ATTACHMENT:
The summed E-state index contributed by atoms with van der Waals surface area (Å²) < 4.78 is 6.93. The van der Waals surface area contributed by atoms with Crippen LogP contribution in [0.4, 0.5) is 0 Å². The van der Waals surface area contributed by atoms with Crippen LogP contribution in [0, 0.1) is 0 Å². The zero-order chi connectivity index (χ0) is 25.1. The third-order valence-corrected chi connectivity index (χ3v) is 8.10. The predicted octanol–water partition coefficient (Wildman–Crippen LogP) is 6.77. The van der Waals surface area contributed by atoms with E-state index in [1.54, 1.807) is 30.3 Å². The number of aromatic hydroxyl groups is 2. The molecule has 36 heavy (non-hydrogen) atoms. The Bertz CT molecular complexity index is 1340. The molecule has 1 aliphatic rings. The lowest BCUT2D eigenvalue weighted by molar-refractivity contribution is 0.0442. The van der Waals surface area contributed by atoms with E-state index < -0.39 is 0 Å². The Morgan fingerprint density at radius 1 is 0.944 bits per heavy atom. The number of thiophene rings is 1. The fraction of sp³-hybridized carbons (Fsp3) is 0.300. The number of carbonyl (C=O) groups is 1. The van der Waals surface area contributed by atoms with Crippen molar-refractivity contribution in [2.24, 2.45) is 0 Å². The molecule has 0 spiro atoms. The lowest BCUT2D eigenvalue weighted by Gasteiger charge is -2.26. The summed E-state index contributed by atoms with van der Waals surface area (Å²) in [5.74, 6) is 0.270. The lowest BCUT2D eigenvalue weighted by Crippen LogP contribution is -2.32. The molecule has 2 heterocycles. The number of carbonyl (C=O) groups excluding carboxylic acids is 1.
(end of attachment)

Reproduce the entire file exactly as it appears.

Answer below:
The summed E-state index contributed by atoms with van der Waals surface area (Å²) < 4.78 is 6.93. The van der Waals surface area contributed by atoms with Crippen LogP contribution in [0.4, 0.5) is 0 Å². The van der Waals surface area contributed by atoms with Crippen LogP contribution in [0, 0.1) is 0 Å². The zero-order chi connectivity index (χ0) is 25.1. The third-order valence-corrected chi connectivity index (χ3v) is 8.10. The predicted octanol–water partition coefficient (Wildman–Crippen LogP) is 6.77. The van der Waals surface area contributed by atoms with E-state index in [1.54, 1.807) is 30.3 Å². The number of aromatic hydroxyl groups is 2. The molecule has 36 heavy (non-hydrogen) atoms. The Bertz CT molecular complexity index is 1340. The molecule has 1 aliphatic rings. The lowest BCUT2D eigenvalue weighted by molar-refractivity contribution is 0.0442. The van der Waals surface area contributed by atoms with E-state index < -0.39 is 0 Å². The Morgan fingerprint density at radius 1 is 0.944 bits per heavy atom. The number of thiophene rings is 1. The fraction of sp³-hybridized carbons (Fsp3) is 0.300. The number of carbonyl (C=O) groups is 1. The van der Waals surface area contributed by atoms with Crippen molar-refractivity contribution in [2.24, 2.45) is 0 Å². The molecule has 0 spiro atoms. The lowest BCUT2D eigenvalue weighted by Gasteiger charge is -2.26. The summed E-state index contributed by atoms with van der Waals surface area (Å²) in [5.74, 6) is 0.270. The lowest BCUT2D eigenvalue weighted by Crippen LogP contribution is -2.32. The molecule has 2 heterocycles. The number of carbonyl (C=O) groups excluding carboxylic acids is 1.